The Internet of Things: Accelerator of Industry 4.0
The Internet of Things also works for the industry. Data analysis, then made more efficient by advances in Artificial Intelligence, can today transform complex systems into true accelerators of growth.
Investment in the digital transformation of industries is growing day by day. By 2020, companies are expected to put nearly 840 billion euros each year to boost their digital technologies, as revealed in the latest PwC study on Industry 4.0. This investment is expected to generate 457 billion euros in revenue per year and reduce costs by 392 billion euros over the same period. But where do these important earnings prospects come from?
In this study, PwC finds that companies are increasingly choosing to take the path of predictive and prescriptive analysis, optimization and the generation of new business models. At the heart of this evolution, however, is always the ability to analyze and make the most of data flows rich in opportunities to improve traditional modes of operation.
Industrial systems are incredibly complex: a multitude of components, subsystems and variables affect overall performance. In addition, companies continually adapt their systems to specific and changing work behaviours (often undocumented). The result is systems with interdependencies so inextricable that the specialists themselves are struggling to identify the causes when something is not working as it should.
Consider, for example, a rail transport system: In approximately 80 percent of cases, locomotive engineers are able to identify the causes of locomotive breakdowns. But, in the remaining 20%, even the most experienced companies remain unable to track the complex interactions between the few hundred machines or subsystems involved.
Today, with the instrumentation of industrial equipment (from trains and turbines to pumping systems for oilfields, to agricultural machinery, etc.), it is perfectly possible to explain these irreducible 20%.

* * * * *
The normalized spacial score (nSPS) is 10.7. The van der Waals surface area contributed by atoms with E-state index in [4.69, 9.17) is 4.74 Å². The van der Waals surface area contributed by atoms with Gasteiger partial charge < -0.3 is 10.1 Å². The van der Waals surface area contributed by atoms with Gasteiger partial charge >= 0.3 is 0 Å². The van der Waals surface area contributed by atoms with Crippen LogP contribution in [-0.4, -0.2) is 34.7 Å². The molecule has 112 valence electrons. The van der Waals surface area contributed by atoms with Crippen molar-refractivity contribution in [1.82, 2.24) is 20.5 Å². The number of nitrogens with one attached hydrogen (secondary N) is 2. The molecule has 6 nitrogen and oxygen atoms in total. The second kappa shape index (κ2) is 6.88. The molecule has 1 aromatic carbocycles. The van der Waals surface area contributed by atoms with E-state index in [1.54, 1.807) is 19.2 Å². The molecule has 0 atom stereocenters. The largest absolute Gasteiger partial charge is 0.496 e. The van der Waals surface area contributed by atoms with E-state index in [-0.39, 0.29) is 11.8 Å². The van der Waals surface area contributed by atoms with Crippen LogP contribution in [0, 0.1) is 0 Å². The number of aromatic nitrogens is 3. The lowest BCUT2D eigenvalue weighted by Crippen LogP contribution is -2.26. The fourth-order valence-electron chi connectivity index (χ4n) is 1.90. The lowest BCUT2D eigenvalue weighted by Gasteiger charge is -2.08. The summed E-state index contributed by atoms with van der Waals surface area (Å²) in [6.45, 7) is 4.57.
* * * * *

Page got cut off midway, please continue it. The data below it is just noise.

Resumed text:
The Industrial Internet of Things (IIoT) changes structurally the game by changing the very nature of these problems which, from a complexity management challenge, are now an issue of analysis and analysis. Value of data from these connected devices and even become easier to solve. Many correlations, once unobservable, are now detected among these data flows, via advanced analyzes made possible by the use of Artificial Intelligence (AI) and machine learning (“statistical learning”).
In the example of the locomotives, this approach has borne fruit: By combining operating data, representing thousands of variables, with external information such as real-time weather conditions, It was proven that the algorithms were developed capable of preventing the breakdown of a motor half a day, one hour before it occurs – that is, early enough to anticipate the shipment of parts, or even an engine, spare. This algorithm is now able to prevent about 40% of potential failures.
The potential of IoT is well established. The multiplication of sensors through connected machines and systems will generate more and more data that will give in the future critical information able to change the way of approaching the industry as we see it today.